Renewable Raw Material – Sustainable Packaging Innovation

Renewable raw material - sustainable packaging innovation

Sustainable Packaging is not just a buzzword, both brands and consumers are giving it a priority in branding and buying decisions. Renewable and recyclable packaging aka eco-friendly packaging is no longer an option but more of a necessity as eco-conscious consumers push brands towards being more socially and environmentally responsible. Renewable raw materials are natural resources that are easy to grow and can be restored in a short period of time.

Innovative packaging solution providers have combined renewable raw materials with the most recent technology and innovative design to produce effective, efficient and greener packaging solutions. 

Currently, packaging is made of conventional materials like plastic and cardboard, this works well because their value chains have been optimized. However, the focus needs to shift to renewable raw materials bearing in mind the finite nature of resources. There is increasing interest in some renewable raw materials that can be used as sustainable packaging in the place of conventional plastic. 

Cardboard and paper pulp have been favourites for a while now since paper is sustainable, resource-saving, efficient and recyclable. Here are a few other alternatives that have become more attractive.

Grass Paper: Grass Paper is made into a packaging material as an alternative to industrial material while designing cardboard boxes. It is a very flexible material and can be used in a variety of applications and sizes. Grass is an innovative packaging solution as it is a sustainable material that grows abundantly, is renewable, is naturally sourced, and can be harvested multiple times a year in large quantities. Other advantages of grass are that it is available in different grammages, mixing ratios and finished variants. It also provides natural habitats for bees and insects. 

Cotton: Bijoutier cotton wool is most commonly used as a packaging insert material or filling material. It can be used instead of foam inserts. Cotton consists exclusively of renewable raw materials, it is completely biodegradable and eco friendly if grown organically. Cotton is used in the packaging of jewellery as it protects from unwanted tarnishing.

Bamboo: Bamboo packaging is based on using the renewable raw material, bamboo. The raw material is usually untreated making it completely biodegradable. It is already a popular product in the food industry as it does not release any substance into the product it packages. As a sustainable packaging product, it is highly durable and versatile. It grows abundantly in nature which makes it an ideal biodegradable, renewable resource.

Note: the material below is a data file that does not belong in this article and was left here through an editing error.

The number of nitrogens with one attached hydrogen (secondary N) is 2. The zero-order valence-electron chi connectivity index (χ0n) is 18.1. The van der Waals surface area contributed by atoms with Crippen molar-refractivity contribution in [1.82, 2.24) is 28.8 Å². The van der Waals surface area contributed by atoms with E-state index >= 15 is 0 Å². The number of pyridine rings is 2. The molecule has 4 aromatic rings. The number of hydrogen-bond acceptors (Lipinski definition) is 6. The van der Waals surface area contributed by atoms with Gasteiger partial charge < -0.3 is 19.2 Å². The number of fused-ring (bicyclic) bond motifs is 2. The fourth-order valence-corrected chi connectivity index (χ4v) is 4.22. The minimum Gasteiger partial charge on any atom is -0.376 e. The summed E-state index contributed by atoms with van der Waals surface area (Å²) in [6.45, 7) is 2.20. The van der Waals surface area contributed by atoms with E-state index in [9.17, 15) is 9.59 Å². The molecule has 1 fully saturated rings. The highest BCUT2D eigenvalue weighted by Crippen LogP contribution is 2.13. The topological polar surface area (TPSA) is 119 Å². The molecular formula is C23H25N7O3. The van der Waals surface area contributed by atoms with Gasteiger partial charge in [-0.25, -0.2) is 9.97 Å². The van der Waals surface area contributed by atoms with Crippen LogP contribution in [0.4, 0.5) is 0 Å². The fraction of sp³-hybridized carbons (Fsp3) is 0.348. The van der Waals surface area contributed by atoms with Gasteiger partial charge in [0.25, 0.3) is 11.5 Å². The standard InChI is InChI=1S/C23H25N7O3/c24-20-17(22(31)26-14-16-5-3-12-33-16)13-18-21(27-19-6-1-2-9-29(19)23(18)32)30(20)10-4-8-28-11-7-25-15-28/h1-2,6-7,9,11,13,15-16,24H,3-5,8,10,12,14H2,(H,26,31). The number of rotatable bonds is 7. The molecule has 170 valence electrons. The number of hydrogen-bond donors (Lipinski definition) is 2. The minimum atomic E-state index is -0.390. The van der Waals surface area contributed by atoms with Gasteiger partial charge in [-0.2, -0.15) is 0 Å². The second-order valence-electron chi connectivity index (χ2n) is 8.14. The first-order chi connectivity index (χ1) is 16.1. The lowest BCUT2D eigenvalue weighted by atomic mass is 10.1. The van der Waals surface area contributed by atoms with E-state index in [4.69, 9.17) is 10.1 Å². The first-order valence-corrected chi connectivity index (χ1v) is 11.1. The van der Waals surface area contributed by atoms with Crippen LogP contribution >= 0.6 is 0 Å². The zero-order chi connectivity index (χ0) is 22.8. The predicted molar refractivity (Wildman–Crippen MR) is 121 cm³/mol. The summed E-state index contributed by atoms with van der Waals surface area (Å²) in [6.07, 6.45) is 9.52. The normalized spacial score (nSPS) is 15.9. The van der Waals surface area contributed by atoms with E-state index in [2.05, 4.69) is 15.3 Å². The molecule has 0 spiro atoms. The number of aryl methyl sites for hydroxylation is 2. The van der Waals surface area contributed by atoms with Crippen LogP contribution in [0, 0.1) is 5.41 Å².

Milk Protein: Packaging with milk protein has been developed by a French start-up company, Lactips. They have developed bioplastic pellets which can be transformed into a water-soluble film. This packaging film is edible and more effective than oil-based film. The effectiveness of the film is due to milk protein casein which has five hundred times the oxygen-blocking effects of oil-based films. Bioplastic films made of milk protein can keep food fresh for longer, they can also be used to heat their contents, e.g. soup and be eaten together. The film is biodegradable and takes eighteen days to compost.

Algae: Containers are being made entirely out of algae by a British start-up Notpla. They created Ooho, an innovative packaging alternative to plastic. Designed to be used for beverages, these containers are 100% biodegradable as well as edible and only take a few weeks to break down when thrown away. They are mottled to imitate the outer skin/shell of the fruit, making the product completely biological and replacing the need for beverage bottles completely. Algae containers have already been used at Roland Garros and the London Marathon.

Mushroom Mycelium: Packaging with mushroom mycelium is an innovative natural alternative to polystyrene moulds. Econovate, an American company produces packaging from biological waste which is hemp hurds. They use mushrooms to consume the biological waste and grow into the shape of the mould required. The material takes seven days to grow, it is then exposed to intense heat to stop the mycelium from growing further. This high performing packaging solution is 100% biobased, cost-competitive, thermally insulating, water-resistant and best suited to package fragile products. It composts in forty-five days when put into the soil.

Micro-fibrillated Cellulose: this substance is made of plant waste, it is stiffer than carbon fibre yet lighter than both carbon fibre and glass. MFC is made of sustainable material, it not only makes packaging stronger it also creates an oxygen and moisture barrier.

Moulded Fibre: Moulded fibre packaging is not new. The improvement is actually about printing technology now making it more sustainable. High-resolution coloured graphics can now be directly printed on the packaging making labels and secondary packaging in many cases redundant.

Although some of the alternative materials mentioned above are not yet ready for mass production, due to economic or technical reasons they offer options and predictions of a more sustainable future for packaging material. It must be remembered though that plant-based innovative packaging solutions should not endanger rainforests, wood-based products should be made from sustainably sourced forests, eco-friendly packaging needs to also be sustainable, and sustainable packaging also needs to be ethical. Sustainable product packaging should also be coupled with sustainable package design. 

At Ficus Pax, we love to talk about sustainable packaging materials and design. Drop us a line to discuss your needs and to get our creativity flowing.

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